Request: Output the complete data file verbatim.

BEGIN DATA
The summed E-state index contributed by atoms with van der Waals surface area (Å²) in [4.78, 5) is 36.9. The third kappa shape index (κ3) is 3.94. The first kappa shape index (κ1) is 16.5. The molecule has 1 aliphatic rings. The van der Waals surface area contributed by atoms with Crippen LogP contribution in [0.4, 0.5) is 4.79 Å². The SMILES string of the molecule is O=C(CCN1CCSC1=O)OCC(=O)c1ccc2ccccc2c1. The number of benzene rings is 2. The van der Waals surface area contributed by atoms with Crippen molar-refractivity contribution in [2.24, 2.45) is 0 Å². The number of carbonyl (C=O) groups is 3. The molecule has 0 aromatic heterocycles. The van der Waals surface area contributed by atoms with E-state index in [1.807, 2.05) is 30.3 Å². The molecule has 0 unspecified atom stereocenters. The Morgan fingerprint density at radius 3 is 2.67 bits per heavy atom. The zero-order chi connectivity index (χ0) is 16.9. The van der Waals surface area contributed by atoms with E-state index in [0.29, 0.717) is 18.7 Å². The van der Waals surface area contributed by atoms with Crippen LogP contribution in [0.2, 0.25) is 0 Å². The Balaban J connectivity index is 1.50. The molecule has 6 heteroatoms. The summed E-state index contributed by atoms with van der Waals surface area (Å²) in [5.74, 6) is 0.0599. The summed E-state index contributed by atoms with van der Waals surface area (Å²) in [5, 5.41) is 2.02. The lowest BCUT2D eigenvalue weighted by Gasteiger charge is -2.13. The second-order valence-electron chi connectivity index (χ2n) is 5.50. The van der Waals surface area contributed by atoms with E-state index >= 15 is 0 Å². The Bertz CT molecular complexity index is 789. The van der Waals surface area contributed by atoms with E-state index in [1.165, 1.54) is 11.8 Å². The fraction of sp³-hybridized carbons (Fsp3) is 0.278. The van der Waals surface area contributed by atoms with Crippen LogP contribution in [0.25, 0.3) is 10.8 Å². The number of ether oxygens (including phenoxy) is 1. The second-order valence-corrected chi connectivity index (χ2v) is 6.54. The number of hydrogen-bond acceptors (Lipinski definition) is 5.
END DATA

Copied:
The summed E-state index contributed by atoms with van der Waals surface area (Å²) in [4.78, 5) is 36.9. The third kappa shape index (κ3) is 3.94. The first kappa shape index (κ1) is 16.5. The molecule has 1 aliphatic rings. The van der Waals surface area contributed by atoms with Crippen LogP contribution in [0.4, 0.5) is 4.79 Å². The SMILES string of the molecule is O=C(CCN1CCSC1=O)OCC(=O)c1ccc2ccccc2c1. The number of benzene rings is 2. The van der Waals surface area contributed by atoms with Crippen molar-refractivity contribution in [2.24, 2.45) is 0 Å². The number of carbonyl (C=O) groups is 3. The molecule has 0 aromatic heterocycles. The van der Waals surface area contributed by atoms with E-state index in [1.807, 2.05) is 30.3 Å². The molecule has 0 unspecified atom stereocenters. The Morgan fingerprint density at radius 3 is 2.67 bits per heavy atom. The zero-order chi connectivity index (χ0) is 16.9. The van der Waals surface area contributed by atoms with E-state index in [0.29, 0.717) is 18.7 Å². The van der Waals surface area contributed by atoms with Crippen LogP contribution in [0.2, 0.25) is 0 Å². The Balaban J connectivity index is 1.50. The molecule has 6 heteroatoms. The summed E-state index contributed by atoms with van der Waals surface area (Å²) in [5.74, 6) is 0.0599. The summed E-state index contributed by atoms with van der Waals surface area (Å²) in [5, 5.41) is 2.02. The lowest BCUT2D eigenvalue weighted by Gasteiger charge is -2.13. The second-order valence-electron chi connectivity index (χ2n) is 5.50. The van der Waals surface area contributed by atoms with E-state index >= 15 is 0 Å². The Bertz CT molecular complexity index is 789. The van der Waals surface area contributed by atoms with E-state index in [1.165, 1.54) is 11.8 Å². The fraction of sp³-hybridized carbons (Fsp3) is 0.278. The van der Waals surface area contributed by atoms with Crippen LogP contribution in [0.25, 0.3) is 10.8 Å². The number of ether oxygens (including phenoxy) is 1. The second-order valence-corrected chi connectivity index (χ2v) is 6.54. The number of hydrogen-bond acceptors (Lipinski definition) is 5.